Teaching Comparative Government and Politics

Friday, October 20, 2017

Redistricting UK style

How many differences between redistricting in the USA and the UK can you list?

Boundary changes: Latest plans for Commons seats published
Revised proposals for the shape of parliamentary seats at the next general election have been published.

The proposed constituency boundaries in England,Scotland and Wales have been drawn up on the basis the total number of MPs will be cut from 650 to 600.

Parliament approved the principle of reducing the size of the Commons in 2011, intended as a cost-saving measure in the wake of the expenses scandal.

But it is uncertain whether the Commons will end up backing the detailed plans.

If they do so, the proposed new constituencies - recommended by independent bodies in England, Wales, Scotland and Northern Ireland - will take effect in 2022, the scheduled date of the next election.

However, there are doubts whether MPs will agree to the plans, which would leave England with 32 fewer seats, Scotland six fewer, Wales 11 fewer and Northern Ireland - which will publish its revised plans at a later date - one less than at this summer's general election…

As well as reducing the number of seats, the review is predicated on plans to make constituencies more equal in size, in terms of their total number of voters.

Under the blueprint published on Tuesday, all but a handful of constituencies - for which exemptions are being made because of their unique geographic characteristics - will have between 71,031 and 78,507 voters…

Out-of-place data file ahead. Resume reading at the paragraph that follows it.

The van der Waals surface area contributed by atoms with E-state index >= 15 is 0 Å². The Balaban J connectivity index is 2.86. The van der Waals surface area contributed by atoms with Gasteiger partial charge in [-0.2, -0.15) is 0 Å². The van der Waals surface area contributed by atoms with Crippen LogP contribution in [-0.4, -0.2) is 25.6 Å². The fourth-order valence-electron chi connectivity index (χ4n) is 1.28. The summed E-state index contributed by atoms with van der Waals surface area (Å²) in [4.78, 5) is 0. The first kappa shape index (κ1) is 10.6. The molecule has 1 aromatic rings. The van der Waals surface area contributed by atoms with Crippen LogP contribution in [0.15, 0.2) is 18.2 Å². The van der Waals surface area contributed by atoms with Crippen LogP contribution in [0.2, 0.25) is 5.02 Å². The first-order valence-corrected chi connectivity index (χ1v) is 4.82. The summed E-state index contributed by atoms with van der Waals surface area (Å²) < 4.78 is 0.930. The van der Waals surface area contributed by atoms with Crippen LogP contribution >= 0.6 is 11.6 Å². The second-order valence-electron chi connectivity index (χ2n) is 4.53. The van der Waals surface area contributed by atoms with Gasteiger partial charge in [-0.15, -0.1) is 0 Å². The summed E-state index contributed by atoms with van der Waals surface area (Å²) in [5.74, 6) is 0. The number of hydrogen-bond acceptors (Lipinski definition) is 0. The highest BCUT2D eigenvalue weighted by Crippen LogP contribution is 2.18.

The Commons rejected the last set of boundary proposals in 2013 after the Lib Dems withdrew their support in the wake of the failure to agree with their Tory coalition partners on reforms to the House of Lords.

As a result, the 2015 election was fought on the same boundaries as in 2010. This summer's snap poll, called at short notice by Mrs May, was also contested on the basis of the 2010 boundaries.

If MPs reject the current proposals, the next election will be fought on demographic data based on the 2000 electoral register and will not take into account changes since then.

Labour's Cat Smith said her party would work with other parties to ensure the boundary review went ahead in the interests of democracy, but said it had serious concerns about the current proposals.

"To lose 50 MPs at a time we are repatriating powers from Brussels, as we leave the European Union, risks leaving the UK government struggling to keep up with the day-to-day requirements of legislation," she said.

"They need to drop their unfair, undemocratic plans, as well as ensuring the review is based on the most up-to-date register and that there is appropriate flexibility to take into account community ties and geography."

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